The end of 2016 is here, and I think many of us are breathing a sigh of relief. The year has not been kind to some, and has been described as a “dumpster fire” by others. On the whole, I actually think that 2016 was a pretty decent year, or at least no worse than most previous years. But I am a bit biased since my second daughter was born in June, and she is awesome! That’ll tip the scales regardless of what else happened. Anyhow, I digress. The tech industry has seen a lot of change, with new technologies emerging and companies innovating at a rapid pace. I’d like to use this post to take a look at a few of those trends, and which ones I will be keeping an eye on in the coming year.
Everything is Broken…
There’s more than one occasion where I have uttered the phrase, “Why can’t this just work?” Usually after battling it out with some piece of software that the marketing fluff described as “simple” and “easy-to-use” and turns out to be more like incredibly complex and completely undocumented. I want my technology to just work, but I also want it to be cutting-edge, infinitely configurable, and fully documented. Those who are familiar with the Project Management Triangle may realize that having all three is impossible. To which I say, what about in n-th dimensions?
Seriously though, I have noticed that with the speed of innovation, especially in the cloud, most things that are released are at least partly broken. And that’s not just for beta or preview features, generally available features and functionality are buggy and partly undocumented. Major releases of software have always had some bugs, which is why “It ain’t done till SP1” was a mantra among the Microsoft cognoscenti.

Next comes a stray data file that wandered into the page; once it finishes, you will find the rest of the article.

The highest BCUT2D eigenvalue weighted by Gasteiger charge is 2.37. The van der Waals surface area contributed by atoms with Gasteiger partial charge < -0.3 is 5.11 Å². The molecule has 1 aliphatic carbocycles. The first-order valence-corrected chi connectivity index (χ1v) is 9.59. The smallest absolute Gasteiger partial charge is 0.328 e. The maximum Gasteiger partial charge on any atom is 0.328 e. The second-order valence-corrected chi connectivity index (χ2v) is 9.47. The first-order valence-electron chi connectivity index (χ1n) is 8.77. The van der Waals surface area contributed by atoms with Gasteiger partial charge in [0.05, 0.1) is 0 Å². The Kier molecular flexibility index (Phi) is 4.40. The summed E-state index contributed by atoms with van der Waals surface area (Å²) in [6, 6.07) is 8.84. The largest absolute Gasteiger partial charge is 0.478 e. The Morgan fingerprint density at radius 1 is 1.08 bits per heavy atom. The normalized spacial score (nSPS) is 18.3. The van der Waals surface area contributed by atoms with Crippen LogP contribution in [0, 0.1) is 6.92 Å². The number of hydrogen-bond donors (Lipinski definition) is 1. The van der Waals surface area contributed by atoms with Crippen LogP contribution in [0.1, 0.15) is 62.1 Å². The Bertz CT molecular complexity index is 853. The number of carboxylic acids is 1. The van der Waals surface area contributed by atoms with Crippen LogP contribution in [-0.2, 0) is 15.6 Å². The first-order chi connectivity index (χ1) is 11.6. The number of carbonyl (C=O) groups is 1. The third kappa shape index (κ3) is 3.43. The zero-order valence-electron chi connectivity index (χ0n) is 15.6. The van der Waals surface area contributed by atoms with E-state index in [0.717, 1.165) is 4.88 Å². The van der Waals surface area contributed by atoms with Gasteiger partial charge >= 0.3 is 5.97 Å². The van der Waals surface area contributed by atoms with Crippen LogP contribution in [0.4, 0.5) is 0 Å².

There’s a really good Coalesce song called Burned Bridges, which The Get Up Kids covered. Both versions are awesome so go take a listen, I’ll wait.
The reason I bring it up is not just because it’s a good song, which it is, but because some people prefer to flame out and burn bridges. Recently, I heard that someone I worked with had put in their notice, which was probably a good idea. He had been at the same place a long time, and had become enmeshed in the politics of the organization, and not in a positive way. This led him to be defensive, secretive, and at times cantankerous. A fresh start was definitely in order for both him, and the department he worked in. So, a win-win for everyone. Continue reading “Burned Bridges”
In the last six years I have been lucky enough in IT to be fairly successful and advance my career. Lately I’ve been reflecting on what I did right, and what I might change. In looking to the future and where my path is going, I find I have to look into the past and better understand how I got here. While there was no definitive five year plan, I think there were three pillars that served me faithfully to enable growth and advancement. Continue reading “My Three Pillars”